So, yeah, this successful attempt was not the only attempt – actually, it was my second time going for a Developer Relations role at Google. The first time was January of 2019, when I interviewed and ultimately was rejected for a Developer Programs Engineer position. The distinction between the two roles is a bit blurry (see this explanation by DA Dustin Ingram), but for the sake of the interview process they are almost identical. The only difference I experienced was that the Developer Advocate interview required an additional step for the onsite, which was a presentation that would showcase my ability to explain and engage an audience around a technical concept of my choosing.

Stepping back a bit, my journey to Google has spanned quite some time, and still less time than what I have heard from others. From what I gather, it is completely normal to interview multiple times for Google before getting hired, sometimes 4 or 5 times (or more)!  Two rounds of on-sites doesn't sound so dreadful in comparison! Starting from my first encounter with the recruiter almost two years ago, I present to you a timeline of my journey to Google:

The Interviews

Out of respect for the process (and because I signed an NDA), I won't go into detail on what exactly was asked in my interviews. But I can share loosely what I felt they were looking for through their interviews:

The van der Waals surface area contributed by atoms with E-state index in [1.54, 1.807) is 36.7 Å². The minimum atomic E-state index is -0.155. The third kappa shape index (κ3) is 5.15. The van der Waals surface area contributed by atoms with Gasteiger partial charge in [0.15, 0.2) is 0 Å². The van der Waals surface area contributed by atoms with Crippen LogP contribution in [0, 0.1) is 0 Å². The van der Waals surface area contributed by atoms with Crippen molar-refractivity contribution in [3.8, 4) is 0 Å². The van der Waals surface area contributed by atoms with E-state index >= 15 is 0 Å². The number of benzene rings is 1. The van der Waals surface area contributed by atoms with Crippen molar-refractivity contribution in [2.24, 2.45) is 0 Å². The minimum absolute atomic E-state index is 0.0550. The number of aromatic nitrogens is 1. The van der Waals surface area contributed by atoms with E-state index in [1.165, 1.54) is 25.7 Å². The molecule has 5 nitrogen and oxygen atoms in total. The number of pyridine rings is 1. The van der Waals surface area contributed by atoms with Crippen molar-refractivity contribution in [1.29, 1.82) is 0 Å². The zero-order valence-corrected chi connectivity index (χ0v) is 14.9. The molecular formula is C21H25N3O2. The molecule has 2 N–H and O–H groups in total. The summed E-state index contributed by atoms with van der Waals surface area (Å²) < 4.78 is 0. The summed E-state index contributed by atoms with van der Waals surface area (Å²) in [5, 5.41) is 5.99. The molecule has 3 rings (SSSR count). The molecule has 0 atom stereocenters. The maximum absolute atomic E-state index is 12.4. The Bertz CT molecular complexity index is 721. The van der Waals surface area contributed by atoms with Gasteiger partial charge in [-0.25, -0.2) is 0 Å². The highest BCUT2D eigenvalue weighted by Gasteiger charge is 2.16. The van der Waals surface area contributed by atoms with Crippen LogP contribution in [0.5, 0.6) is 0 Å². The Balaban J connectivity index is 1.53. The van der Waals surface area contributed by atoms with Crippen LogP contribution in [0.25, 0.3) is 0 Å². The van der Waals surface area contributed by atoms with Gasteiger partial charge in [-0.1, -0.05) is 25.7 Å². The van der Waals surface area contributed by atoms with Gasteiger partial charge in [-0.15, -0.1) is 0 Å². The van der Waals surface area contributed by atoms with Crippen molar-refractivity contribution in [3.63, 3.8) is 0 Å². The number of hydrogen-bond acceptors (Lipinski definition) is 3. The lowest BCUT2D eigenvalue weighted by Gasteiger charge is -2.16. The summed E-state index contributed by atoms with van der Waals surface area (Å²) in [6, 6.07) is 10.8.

1. Technical acumen: Part of each interview was what you would expect for any software engineering role: coding. The amount of time dedicated to this piece varied from fifteen minutes to a half hour or so, and the difficulty of the questions varied as much. This felt intended to measure not only my coding ability, but also my general problem solving skills, my ability to think on my feet and adapt to changing requirements, my methodology in approaching a complex problem, my understanding of time and space tradeoffs, and my ability to communicate all of the above clearly. Unlike some technical interviews I have done in the past, coding was not the only piece dedicated to measuring technical know-how. Each interviewer also asked me to explain technical concepts, which showcased both my understanding of the technologies and my ability to communicate that understanding effectively.